When I first started this blog (almost a year ago now) I intended it to be a space in which I could muse as much about my frivolous interests as my serious ones. But of late the book and exhibition reviews have been neglected in favour of a lot of makeup and nail polish posts. Not a bad thing in its self, but I haven't been deserving on my "postcolonial rabbit" moniker, just the "rabbit" bit.
So I thought I'd write today about the postcolonial side of things and start to redress the imbalance. To introduce the term, and to explain why I decided to pursue postcolonial studies as my area of PhD research and as my career, I thought I'd write a bit about my first experiences of it.
I grew up in a diverse area of North London (Wood Green) but moved to a very white area of Surrey when I was eight. I ended up going to a private secondary school, and the environment was sterile, conservative and very old-fashioned. As was the syllabus. I excelled in terms of results but as I chafed at the unbelievable narrow-mindedness of the school and the dullness of the subjects I studied.
Until my English teacher (an incredible, terrifying, awe-inspiring woman, and the finest teacher I've ever come across) set me To Kill A Mockingbird for my coursework during my GCSES. I'd been a voracious reader all my life, but it was the first time that I saw the political potential of literary writing, that it could talk about race, community, division, and exclusion, things I'd experienced in the move but that I'd never really read about in books. (I note that To Kill A Mockingbird has become a bit of a cliche: the novel celebrities tend to cite as their desert island book, because it makes them look intelligent and "deep." I wish I could say it was Midnight's Children that I was first introduced to, and that I stumbled upon them in the library aged 12, but that was a later literary milestone for me, during my A-Levels).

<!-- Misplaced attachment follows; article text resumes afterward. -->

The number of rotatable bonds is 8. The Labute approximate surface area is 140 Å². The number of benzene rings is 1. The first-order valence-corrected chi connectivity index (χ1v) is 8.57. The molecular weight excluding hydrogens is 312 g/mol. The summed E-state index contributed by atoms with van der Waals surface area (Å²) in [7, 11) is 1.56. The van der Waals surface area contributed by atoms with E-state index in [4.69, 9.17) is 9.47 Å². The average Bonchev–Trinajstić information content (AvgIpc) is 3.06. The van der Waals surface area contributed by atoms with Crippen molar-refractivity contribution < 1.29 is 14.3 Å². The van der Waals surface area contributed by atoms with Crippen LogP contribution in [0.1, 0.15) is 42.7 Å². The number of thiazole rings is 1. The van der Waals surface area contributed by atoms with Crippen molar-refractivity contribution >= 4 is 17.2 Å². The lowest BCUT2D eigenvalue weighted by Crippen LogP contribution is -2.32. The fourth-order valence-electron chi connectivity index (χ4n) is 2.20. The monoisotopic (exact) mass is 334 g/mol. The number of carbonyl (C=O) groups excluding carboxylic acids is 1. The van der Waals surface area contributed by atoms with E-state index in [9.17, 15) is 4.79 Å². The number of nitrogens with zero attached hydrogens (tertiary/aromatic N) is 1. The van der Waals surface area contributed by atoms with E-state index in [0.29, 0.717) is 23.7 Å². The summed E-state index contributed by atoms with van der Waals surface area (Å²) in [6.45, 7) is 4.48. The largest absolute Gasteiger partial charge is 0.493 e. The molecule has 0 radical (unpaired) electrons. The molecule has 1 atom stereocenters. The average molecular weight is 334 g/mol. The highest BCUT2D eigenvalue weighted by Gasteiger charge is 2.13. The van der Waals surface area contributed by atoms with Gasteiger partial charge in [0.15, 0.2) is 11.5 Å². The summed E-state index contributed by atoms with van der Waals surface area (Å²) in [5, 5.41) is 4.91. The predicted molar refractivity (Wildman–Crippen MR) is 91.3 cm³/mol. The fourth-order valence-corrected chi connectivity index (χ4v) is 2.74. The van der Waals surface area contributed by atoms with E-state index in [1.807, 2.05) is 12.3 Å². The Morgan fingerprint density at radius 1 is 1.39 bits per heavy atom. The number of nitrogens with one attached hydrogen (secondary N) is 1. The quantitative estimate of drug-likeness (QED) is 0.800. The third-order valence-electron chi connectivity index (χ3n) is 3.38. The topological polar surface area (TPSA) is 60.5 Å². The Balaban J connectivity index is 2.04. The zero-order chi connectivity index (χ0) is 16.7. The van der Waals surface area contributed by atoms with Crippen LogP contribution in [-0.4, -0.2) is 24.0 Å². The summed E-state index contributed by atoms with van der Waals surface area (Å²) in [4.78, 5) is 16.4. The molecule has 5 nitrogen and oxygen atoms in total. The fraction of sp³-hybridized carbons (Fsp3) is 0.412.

To Kill A Mockingbird was followed swiftly by my English teacher with A Heart of Darkness accompanied by Chinua Achebe's essay on the novel, during my A-Level English course. These two texts started a passion that have got me here: a PhD in postcolonial literature and a job working on a postcolonial research project.
Achebe's essay, which angrily reacts to the dehumanised representation of Africans in Conrad's classic novel, struck a very deep chord in me. I loved its passion and fire and the fact that it dismantled a literary text that everyone had held to be great for so many years, but which had never been addressed in terms of its racial politics. It showed me what criticism could do, to completely transform the way a text is seen and read, and then via that re-written text, transform the way we look at the world. It's why I opted for English and American Literature over art at university. The rest is a lot of book-reading and letters after my name.
Writing thing post has made me realise that this blog isn't quite the space for me to talk at length on postcolonial issues. I like the frivolity of this space, and I want to keep it light and mostly about pretty things. So, as if I'm not busy enough, I've started another blog, called Postcolonial Adda (a Bengali word for a special kind of "idle chatter"). If you like this post, please follow the Rabbit's little sister!
Hope to see you there!
11 hours ago